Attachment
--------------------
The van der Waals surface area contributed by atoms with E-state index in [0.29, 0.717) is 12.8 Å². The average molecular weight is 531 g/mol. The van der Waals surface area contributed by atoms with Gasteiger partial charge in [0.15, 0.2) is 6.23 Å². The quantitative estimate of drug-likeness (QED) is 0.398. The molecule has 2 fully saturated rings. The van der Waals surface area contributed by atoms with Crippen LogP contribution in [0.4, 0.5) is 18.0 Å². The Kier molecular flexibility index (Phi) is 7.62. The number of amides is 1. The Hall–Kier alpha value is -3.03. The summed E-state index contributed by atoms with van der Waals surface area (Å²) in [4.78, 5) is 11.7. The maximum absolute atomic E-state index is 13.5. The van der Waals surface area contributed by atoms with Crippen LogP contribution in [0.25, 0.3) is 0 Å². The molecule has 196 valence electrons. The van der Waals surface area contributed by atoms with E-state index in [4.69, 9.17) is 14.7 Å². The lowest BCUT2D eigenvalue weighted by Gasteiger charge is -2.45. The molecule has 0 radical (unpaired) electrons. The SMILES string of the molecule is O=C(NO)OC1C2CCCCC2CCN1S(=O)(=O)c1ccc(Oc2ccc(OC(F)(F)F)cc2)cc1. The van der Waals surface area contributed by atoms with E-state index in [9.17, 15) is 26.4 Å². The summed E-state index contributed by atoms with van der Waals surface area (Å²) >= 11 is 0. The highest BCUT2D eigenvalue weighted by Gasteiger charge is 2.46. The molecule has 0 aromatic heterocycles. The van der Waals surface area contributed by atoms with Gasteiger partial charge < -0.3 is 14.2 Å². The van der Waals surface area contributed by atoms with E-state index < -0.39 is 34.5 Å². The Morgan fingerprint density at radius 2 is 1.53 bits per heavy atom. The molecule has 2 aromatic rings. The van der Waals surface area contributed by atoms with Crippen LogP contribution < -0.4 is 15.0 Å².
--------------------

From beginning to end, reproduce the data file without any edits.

The van der Waals surface area contributed by atoms with E-state index in [0.29, 0.717) is 12.8 Å². The average molecular weight is 531 g/mol. The van der Waals surface area contributed by atoms with Gasteiger partial charge in [0.15, 0.2) is 6.23 Å². The quantitative estimate of drug-likeness (QED) is 0.398. The molecule has 2 fully saturated rings. The van der Waals surface area contributed by atoms with Crippen LogP contribution in [0.4, 0.5) is 18.0 Å². The Kier molecular flexibility index (Phi) is 7.62. The number of amides is 1. The Hall–Kier alpha value is -3.03. The summed E-state index contributed by atoms with van der Waals surface area (Å²) in [4.78, 5) is 11.7. The maximum absolute atomic E-state index is 13.5. The van der Waals surface area contributed by atoms with Crippen LogP contribution in [0.25, 0.3) is 0 Å². The molecule has 196 valence electrons. The van der Waals surface area contributed by atoms with E-state index in [4.69, 9.17) is 14.7 Å². The lowest BCUT2D eigenvalue weighted by Gasteiger charge is -2.45. The molecule has 0 radical (unpaired) electrons. The SMILES string of the molecule is O=C(NO)OC1C2CCCCC2CCN1S(=O)(=O)c1ccc(Oc2ccc(OC(F)(F)F)cc2)cc1. The van der Waals surface area contributed by atoms with E-state index in [9.17, 15) is 26.4 Å². The summed E-state index contributed by atoms with van der Waals surface area (Å²) >= 11 is 0. The highest BCUT2D eigenvalue weighted by Gasteiger charge is 2.46. The molecule has 0 aromatic heterocycles. The van der Waals surface area contributed by atoms with Gasteiger partial charge < -0.3 is 14.2 Å². The van der Waals surface area contributed by atoms with E-state index < -0.39 is 34.5 Å². The Morgan fingerprint density at radius 2 is 1.53 bits per heavy atom. The molecule has 2 aromatic rings. The van der Waals surface area contributed by atoms with Crippen LogP contribution < -0.4 is 15.0 Å².